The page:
Forget-Me-Not

(Not trying to be a Debbie Downer with this post—bear with me; it gets better.)

Early in our engagement, Mr. P’s grandmother passed away, followed a year later by his grandfather. Finding a way to honor loved ones who are no longer with us became a priority. I suggested a photo display of portraits and weddings to Mr. P, and he thought it was a lovely idea.

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Mrs. Jellyfish’s elegant photo table, one of my favorite examples

A few weeks ago, I had an ah-ha moment. Our photo table will have an extra layer of detail and sentimentality. (We’re determined to make our guests cry…) For each grandmother that has passed, a single bloom of her favorite flower will be interspersed amongst the photos with a tent card explaining the significance.

peonies

My great-grandmother, Granny Greene, loved pink peonies (“panhk” with her Southern accent), which grew in abundance around her Arkansas home. When she passed, my mother transplanted a small bush to our West Virginia home. The peony bush is still there, over 15 years later. It blooms in early June. Our wedding is in early June. Huh! Hello, ah-ha moment! In a perfect world, my parents would bring Granny Greene’s peonies to the wedding. In a not-so-perfect world, I’ll ask our florist for a similar pink double peony or simply frame one of my photos.

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Mom’s peony bush in July 2001

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Peonies represent healing, life, and happy marriage.

My mom’s family has a green thumb that can be traced back to Granny Greene (interesting green/Greene coincidence). All of the women love to garden, and it’s been our common bond as we plow, weed, and harvest together. For our family, I can think of no better way to honor my great-grandmother than with her peonies.

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My great-grandparents with me, 1982

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Three generations of ladies

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I’m fairly certain they’re laughing at my likeness to the Michelin Man.

My father’s parents are no longer with us. To honor Mémère (French for grandmother), we’ll set out a potted pansy. (Pansy is also my Granny Greene’s middle name. Enough with the coincidences!) In the pot, I’d like to hide a tiny elephant with its trunk held up (good luck) as a further nod to her.

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Pansies represent thoughtful recollection—rather appropriate. (source)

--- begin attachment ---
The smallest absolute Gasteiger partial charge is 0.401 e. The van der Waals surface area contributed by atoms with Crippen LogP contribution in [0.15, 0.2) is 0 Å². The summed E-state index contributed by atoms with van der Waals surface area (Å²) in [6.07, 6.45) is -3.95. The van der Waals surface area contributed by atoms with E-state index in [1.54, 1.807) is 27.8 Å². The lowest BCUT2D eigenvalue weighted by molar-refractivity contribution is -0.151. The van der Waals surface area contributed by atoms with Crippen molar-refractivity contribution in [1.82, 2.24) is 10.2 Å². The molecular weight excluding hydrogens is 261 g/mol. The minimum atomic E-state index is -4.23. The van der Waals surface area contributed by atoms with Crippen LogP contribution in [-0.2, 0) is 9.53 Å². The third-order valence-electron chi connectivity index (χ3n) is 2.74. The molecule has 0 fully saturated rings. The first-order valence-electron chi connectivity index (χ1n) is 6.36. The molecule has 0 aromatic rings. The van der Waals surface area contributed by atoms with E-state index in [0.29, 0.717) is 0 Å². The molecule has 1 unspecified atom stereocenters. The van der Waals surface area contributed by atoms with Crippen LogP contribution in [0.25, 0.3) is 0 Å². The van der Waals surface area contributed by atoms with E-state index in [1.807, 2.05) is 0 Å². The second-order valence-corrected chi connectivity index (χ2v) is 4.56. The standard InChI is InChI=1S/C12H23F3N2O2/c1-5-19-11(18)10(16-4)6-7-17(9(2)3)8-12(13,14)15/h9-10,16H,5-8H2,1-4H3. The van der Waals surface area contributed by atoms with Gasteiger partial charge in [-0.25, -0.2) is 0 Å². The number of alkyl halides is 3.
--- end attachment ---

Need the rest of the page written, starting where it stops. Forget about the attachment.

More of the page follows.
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Dad, his aunt, Mémère, me, and Mom (1983)

And then there’s Mr. P’s grandparents, seen here at their 1941 wedding. She’s carrying a bouquet of calla lilies and baby’s breath.

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Calla lilies represent majestic beauty; baby’s breath, happiness. (source)

(all personal photos unless otherwise noted)

How are you honoring your family members?

BLOGGER

Mrs. Pain au Chocolat

Location:
Wilmington, DE
Wedding Date:
June 2011
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comments

  1. Member
    MrsTimber 262 posts, Helper bee @ 2:55 pm

    This is such a beautiful sentiment :) And wow, you look just like your mom! :)

  2. carousel Member
    carousel 590 posts, Busy bee @ 3:18 pm

    Love the photos, the ideas and the love!! We did not yet think of how to honor the loved ones who have passed, but lots of great inspiration here!

  3. Member
    jboltz19 654 posts, Busy bee @ 3:33 pm

    I love these ideas and actually teared up a bit while reading it! I plan to gather all wedding pictures from family, with us and not, as a tribute.

    For me, having my grandparents that have passed on (3 of 4) be a part of my special day was far more of a “personal” thing. So I have asked my parents to help me find something special of theirs to attach to my bouquet. So far my mom came up with a lucky stone (Petoski stone for those Michigander Bees) that my grandpa who passed away a year ago always carried. My father has mentioned my grandparents wedding rings. I also have a locket that my parents gave me when I was young which I plan to also sew to my bouquet – they are still with me but I guess I wanted a piece of them standing up there with me.

    Love the open bench idea too!

  4. tartlet Member
    tartlet 3227 posts, Sugar bee @ 4:24 pm

    What a beautiful way to honor their memory. :) I love all the photos!

  5. Member
    miss.qwerty 206 posts, Helper bee @ 8:01 pm

    These flowers will be a beautiful, thoughtful touch. Great idea!

  6. painauchocolat Member
    painauchocolat 2298 posts, Buzzing bee @ 11:03 pm

    @Miss Samson: What a touching tribute. Also love her logic: sweets in the sugar jar and savory in the flour jar.
    @ittybittypeanut: That’s a great way of remembering your biological mom and reminding guests about how powerful love can be.
    @ProudPeacockBride: Another great idea!
    @MrsTimber: My mom and her sister look so much alike our daycare would confuse them and bring out the wrong kids.

  7. meerkat Member
    meerkat 3257 posts, Sugar bee @ 9:32 am

    Love! I like how you are going to explain the significance of each one. We had wanted to do something like this but with a small photo charm hot glued to each vases.

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